Missing The Old Forums

    I've been thinking about it, and since C++ isn't exactly an obscure language, maybe they've gone to the same place non-C++ Builder C++ users go to.
  20. Stéphane Wierzbicki

    DevExpress PDF Viewer

    Did you see TMS announcement ? https://www.tmssoftware.com/site/blog.asp?post=836
  21. dwrbudr

    DevExpress PDF Viewer

    ImageEn had PDF support. One DLL about 4MB is required for that. I've tested it and it works well. https://www.imageen.com/info/history.html
  22. Dany Marmur

    DevExpress PDF Viewer

    I do not think this is an ok comment. We have a load of well-written libs with very old sites. Not just Joe's. Another discourse is the thing when new kids look and Delphi stuff looks "old". That is another discourse altogether.
  23. Remy Lebeau

    Missing The Old Forums

    ♫ Into the Unknooo-ooo-ooo-own... ♫ (sorry, couldn't help myself )
  24. That notice has been in the documentation since XE4. All ANSI types (P/AnsiChar, AnsiString/(N), ShortString) were disabled in the NEXTGEN mobile compilers in XE3. Under NEXTGEN, UTF8String and RawByteString were re-enabled in 10.1 Berlin, and then the rest of the ANSI types were re-enabled in 10.4 Sydney when NEXTGEN was dropped completely so mobile platforms now match desktop platforms in terms of language features. Looks like the ShortString documentation has not been updated yet to reflect that. Yes. Only in XE3 through 10.3. In 10.4 onward, ShortString can be used on mobile. No. Because ALL ANSI types were initially eliminated, as mobile platforms are Unicode-based. Then the types slowly started being re-introduced as needs arose, until eventually Embarcadero decided that having separate compiler architectures just wasn't working out. Hardly.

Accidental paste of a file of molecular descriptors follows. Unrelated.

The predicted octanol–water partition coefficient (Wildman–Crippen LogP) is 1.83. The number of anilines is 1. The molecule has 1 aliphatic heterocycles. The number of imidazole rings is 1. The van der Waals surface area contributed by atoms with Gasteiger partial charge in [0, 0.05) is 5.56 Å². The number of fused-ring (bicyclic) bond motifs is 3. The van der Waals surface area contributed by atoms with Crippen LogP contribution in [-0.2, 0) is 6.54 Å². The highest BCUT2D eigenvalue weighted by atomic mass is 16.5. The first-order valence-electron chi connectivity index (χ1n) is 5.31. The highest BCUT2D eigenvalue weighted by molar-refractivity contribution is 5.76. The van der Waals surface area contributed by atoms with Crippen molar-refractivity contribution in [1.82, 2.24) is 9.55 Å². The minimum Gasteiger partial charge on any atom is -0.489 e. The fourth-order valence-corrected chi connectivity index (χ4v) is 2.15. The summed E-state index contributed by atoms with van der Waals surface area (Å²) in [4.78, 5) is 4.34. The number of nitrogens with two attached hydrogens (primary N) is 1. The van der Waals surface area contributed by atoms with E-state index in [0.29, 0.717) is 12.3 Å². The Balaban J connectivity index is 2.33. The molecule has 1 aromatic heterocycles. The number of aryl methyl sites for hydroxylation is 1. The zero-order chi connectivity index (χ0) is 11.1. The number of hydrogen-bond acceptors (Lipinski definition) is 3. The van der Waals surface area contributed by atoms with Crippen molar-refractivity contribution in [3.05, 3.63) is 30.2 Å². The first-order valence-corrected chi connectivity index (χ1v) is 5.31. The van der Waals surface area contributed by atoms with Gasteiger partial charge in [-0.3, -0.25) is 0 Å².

25. billyb

    IOS 15 suppoort

    Should have asked before, Can update to Xcode 13 and sill use Delphi 10.4 or do I have to also update to Delphi 11? Bill
  26. Remy Lebeau

    How to connect to office 365 using proxy server

    ?
  27. Marketing strategy? Really? Just because you disagree with the decision to deprecate it doesn't make it a stupid decision, driven by "marketing". The deprecation of "object" was also controversial but that wasn't driven by marketing either. I'm pretty sure management, marketing and sales couldn't care less about these things.
  28. Dalija Prasnikar

    IOS 15 suppoort

    For iOS 15 you need Xcode 13. You can find direct download links here https://developer.apple.com/download/all/